Tag Archives: biography

Review! Muhammad Ali by Gene Barretta #BlackHistoryMonth

15 Feb

aliMuhammad Ali: A Champion is Born
Written by Gene Barretta
Illustrated by Frank Morrison
40 pages – ages 4+
Published by Katherine Tegen Books on January 3, 2017

Synopsis from Publisher- In this picture book biography of Muhammad Ali, author Gene Barretta and illustrator Frank Morrison tell the unforgettable childhood story of this legendary boxing champion and how one pivotal moment set him on his path to become the Greatest of All Time.

The Louisville Lip. The Greatest. The People’s Champion. Muhammad Ali had many nicknames. But before he became one of the most recognizable faces in the world, before the nicknames and the championships, before he converted to Islam and changed his name to Muhammad Ali, he was twelve-year-old Cassius Clay riding a brand-new red-and-white bicycle through the streets of Louisville, Kentucky. One fateful day, this proud and bold young boy had that bike stolen, his prized possession, and he wouldn’t let it go. Not without a fight.

This would be the day he discovered boxing. And a champion was born.

What I Thought- Gene Barretta really knows how to write a picture book biography. He’s written books about other historical figures, including Thomas Edison and Benjamin Franklin. He handles this book fabulously, showing how Ali goes from Cassius Clay, a young boy who knows nothing about boxing, into Muhammad Ali, world champion. It was also nice that Barretta didn’t just focus on Ali’s path to boxing – he also showcased Ali’s civil work against segregation. This is a good book that shows someone working hard to achieve a goal, accomplishing that goal, and then helping others – kids will learn a lot from the book. There is a spread in the back talking about the life of Ali in more detail, including why he changed his name, and more about his civil work. The book is illustrated by Frank Morrison, who does a really good job at portraying the time period and capturing the essence of the people in the book. This is a great reading choice for Black History Month, seeing as Ali is a good role model all around and today’s kids should know about this great man. I really enjoy these picture book biographies by Barretta, and can’t wait to see more!

I give this book five out of five bookworms!fivebooks

Perfect Picture Book Friday! Fannie Never Flinched by Mary Cronk Farrell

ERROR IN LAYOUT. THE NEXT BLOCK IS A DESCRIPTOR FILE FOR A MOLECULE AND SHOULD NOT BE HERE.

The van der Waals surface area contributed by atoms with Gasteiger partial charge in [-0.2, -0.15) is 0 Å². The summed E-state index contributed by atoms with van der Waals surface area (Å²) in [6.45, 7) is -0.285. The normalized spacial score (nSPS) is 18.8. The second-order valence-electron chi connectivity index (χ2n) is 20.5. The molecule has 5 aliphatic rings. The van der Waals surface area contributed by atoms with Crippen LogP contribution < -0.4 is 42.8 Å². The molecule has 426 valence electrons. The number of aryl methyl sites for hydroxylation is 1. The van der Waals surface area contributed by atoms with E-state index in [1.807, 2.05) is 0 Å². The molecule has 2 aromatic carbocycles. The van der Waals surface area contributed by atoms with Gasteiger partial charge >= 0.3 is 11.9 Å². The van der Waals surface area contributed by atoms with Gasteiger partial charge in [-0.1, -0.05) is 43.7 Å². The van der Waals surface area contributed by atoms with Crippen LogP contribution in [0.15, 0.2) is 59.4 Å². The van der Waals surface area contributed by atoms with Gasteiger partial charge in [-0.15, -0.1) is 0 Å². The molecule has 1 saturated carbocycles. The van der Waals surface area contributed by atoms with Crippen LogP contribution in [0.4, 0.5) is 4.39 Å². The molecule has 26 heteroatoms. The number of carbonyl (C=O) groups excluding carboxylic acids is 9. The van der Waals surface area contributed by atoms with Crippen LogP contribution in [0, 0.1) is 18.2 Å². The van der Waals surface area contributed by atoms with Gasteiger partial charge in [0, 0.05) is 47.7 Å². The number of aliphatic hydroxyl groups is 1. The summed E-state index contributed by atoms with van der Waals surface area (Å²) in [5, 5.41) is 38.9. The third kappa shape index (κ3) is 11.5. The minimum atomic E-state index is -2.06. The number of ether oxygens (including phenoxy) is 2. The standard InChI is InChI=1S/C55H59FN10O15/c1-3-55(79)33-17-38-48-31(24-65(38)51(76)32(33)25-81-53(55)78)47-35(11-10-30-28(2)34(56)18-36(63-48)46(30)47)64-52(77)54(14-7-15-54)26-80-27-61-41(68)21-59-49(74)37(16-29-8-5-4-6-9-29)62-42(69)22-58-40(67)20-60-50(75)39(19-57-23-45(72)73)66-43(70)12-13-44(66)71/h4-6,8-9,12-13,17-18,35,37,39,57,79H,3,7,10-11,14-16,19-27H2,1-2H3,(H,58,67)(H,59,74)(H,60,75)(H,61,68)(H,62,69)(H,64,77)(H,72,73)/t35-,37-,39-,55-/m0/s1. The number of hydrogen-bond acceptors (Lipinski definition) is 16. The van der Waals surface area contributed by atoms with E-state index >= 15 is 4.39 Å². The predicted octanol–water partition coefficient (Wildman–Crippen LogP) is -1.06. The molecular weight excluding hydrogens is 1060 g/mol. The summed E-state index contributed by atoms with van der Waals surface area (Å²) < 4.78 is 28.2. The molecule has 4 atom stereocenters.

9 Dec

Susanna Leonard Hill has a feature on her blog called Perfect Picture Book Friday. It is a list of “perfect” picture books recommended by all sorts of people. I chose this book because it is a neat tale of a lady most people don’t know about, but should.

fannieFannie Never Flinched: One Woman’s Courage in the Struggle for American Labor Union Rights
By Mary Cronk Farrell
56 pages – ages 8+

Published by Harry N. Abrams on November 1, 2016

Theme/Topic- Social Work/Justice

Genre- Noniction/Biography

Opening and Synopsis- Opening: “Near suppertime, gunshots echoed among the small frame houses of Natrona, Pennsylvania. People ran out to see what was happening.

Synopsis from Publisher: “Fannie Sellins (1872–1919) lived during the Gilded Age of American Industrialization, when the Carnegies and Morgans wore jewels while their laborers wore rags. Fannie dreamed that America could achieve its ideals of equality and justice for all, and she sacrificed her life to help that dream come true. Fannie became a union activist, helping to create St. Louis, Missouri, Local 67 of the United Garment Workers of America. She traveled the nation and eventually gave her life, calling for fair wages and decent working and living conditions for workers in both the garment and mining industries. Her accomplishments live on today. This book includes an index, glossary, a timeline of unions in the United States, and end notes.

What I Thought- This is a really neat nonfiction biography of a lady who fought for equality for all. It is a great resource for children and teachers looking for an introduction on working for social justice. The book is written in a kid-friendly way that explains the horrible conditions the workers faced during this period in history. It is such an excellent read – making it easy to digest and understand. The story is set up in the sections of Ms. Sellins’ life, and has real pictures/posters from the era the book is about. This is a well-organized biography that kids will enjoy reading.

Activities and Resources- The book is a resource itself, with end notes and other information included.

Explorepahistory.com has a nice biography of Ms. Sellins HERE if you want more information.

To find more Perfect Picture Books please visit Susanna Hill’s blog HERE!

%d bloggers like this: